alexa Physical impairment, depressive symptoms and pre-stroke fatigue are related to fatigue in the acute phase after stroke.
Physicaltherapy & Rehabilitation

Physicaltherapy & Rehabilitation

International Journal of Physical Medicine & Rehabilitation

Author(s): Lerdal A, Bakken LN, Rasmussen EF, Beiermann C, Ryen S,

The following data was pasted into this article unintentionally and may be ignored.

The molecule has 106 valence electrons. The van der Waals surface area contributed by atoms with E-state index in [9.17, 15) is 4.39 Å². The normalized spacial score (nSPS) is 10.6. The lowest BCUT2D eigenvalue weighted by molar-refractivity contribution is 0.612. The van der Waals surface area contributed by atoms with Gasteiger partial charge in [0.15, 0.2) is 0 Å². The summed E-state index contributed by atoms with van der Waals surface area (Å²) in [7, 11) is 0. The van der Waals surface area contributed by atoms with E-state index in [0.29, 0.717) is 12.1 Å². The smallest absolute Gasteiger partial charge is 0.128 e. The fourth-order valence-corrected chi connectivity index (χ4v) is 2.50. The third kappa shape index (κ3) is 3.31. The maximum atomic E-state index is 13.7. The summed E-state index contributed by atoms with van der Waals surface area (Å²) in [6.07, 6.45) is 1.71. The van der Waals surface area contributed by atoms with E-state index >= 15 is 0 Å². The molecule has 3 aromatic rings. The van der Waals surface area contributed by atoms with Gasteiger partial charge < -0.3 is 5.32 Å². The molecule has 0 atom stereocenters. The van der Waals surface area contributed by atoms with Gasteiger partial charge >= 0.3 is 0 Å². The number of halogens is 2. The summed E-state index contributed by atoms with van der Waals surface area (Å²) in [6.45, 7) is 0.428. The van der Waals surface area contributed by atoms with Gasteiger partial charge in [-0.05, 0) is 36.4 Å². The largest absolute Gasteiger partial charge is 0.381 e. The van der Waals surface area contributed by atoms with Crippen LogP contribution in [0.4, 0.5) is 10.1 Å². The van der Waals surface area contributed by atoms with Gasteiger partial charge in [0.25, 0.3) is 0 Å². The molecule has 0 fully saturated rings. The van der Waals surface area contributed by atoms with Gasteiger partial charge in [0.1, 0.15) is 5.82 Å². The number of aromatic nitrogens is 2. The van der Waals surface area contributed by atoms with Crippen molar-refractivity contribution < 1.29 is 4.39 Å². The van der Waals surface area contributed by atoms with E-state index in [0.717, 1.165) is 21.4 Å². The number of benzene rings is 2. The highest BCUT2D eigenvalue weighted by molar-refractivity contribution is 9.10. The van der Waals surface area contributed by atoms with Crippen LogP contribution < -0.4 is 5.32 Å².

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Abstract PURPOSE: The aim of this study was to describe prevalence of fatigue and its relationship with demographic and clinical variables during the first 2 weeks (acute phase) following a stroke. METHOD: Data were collected in a cross-sectional correlational study from face-to-face interviews using structured questionnaires and patient's medical records. The sample consists of 115 patients with first-ever stroke admitted to two hospitals in Norway in 2007 and 2008. Post-stroke fatigue was measured with the Fatigue Severity Scale (FSS). The FSS measure was applied in the analysis as a continuous variable, and also used to categorise patients into three groups of fatigue intensity: no fatigue (mean FSS-score <4), moderate fatigue (mean FSS-score = 4-4.9) and severe fatigue (mean FSS-score ≥5). Patients who reported fatigue lasting longer than 3 months before the stroke were defined as having prestroke fatigue. RESULTS: Pre-stroke fatigue was reported by 34 patients (30\%). After stroke, 24\% had severe fatigue, and fatigue was more common for women (57\%). Controlling for sex and prestroke fatigue, the multivariate analysis showed that prestroke fatigue, lower physical function and depressive symptoms were related to post-stroke fatigue. CONCLUSION: Pre-stroke fatigue and fatigue during the acute phase needs to be assessed in relation to physical functioning and depression during recovery and the rehabilitation process. This article was published in Disabil Rehabil and referenced in International Journal of Physical Medicine & Rehabilitation

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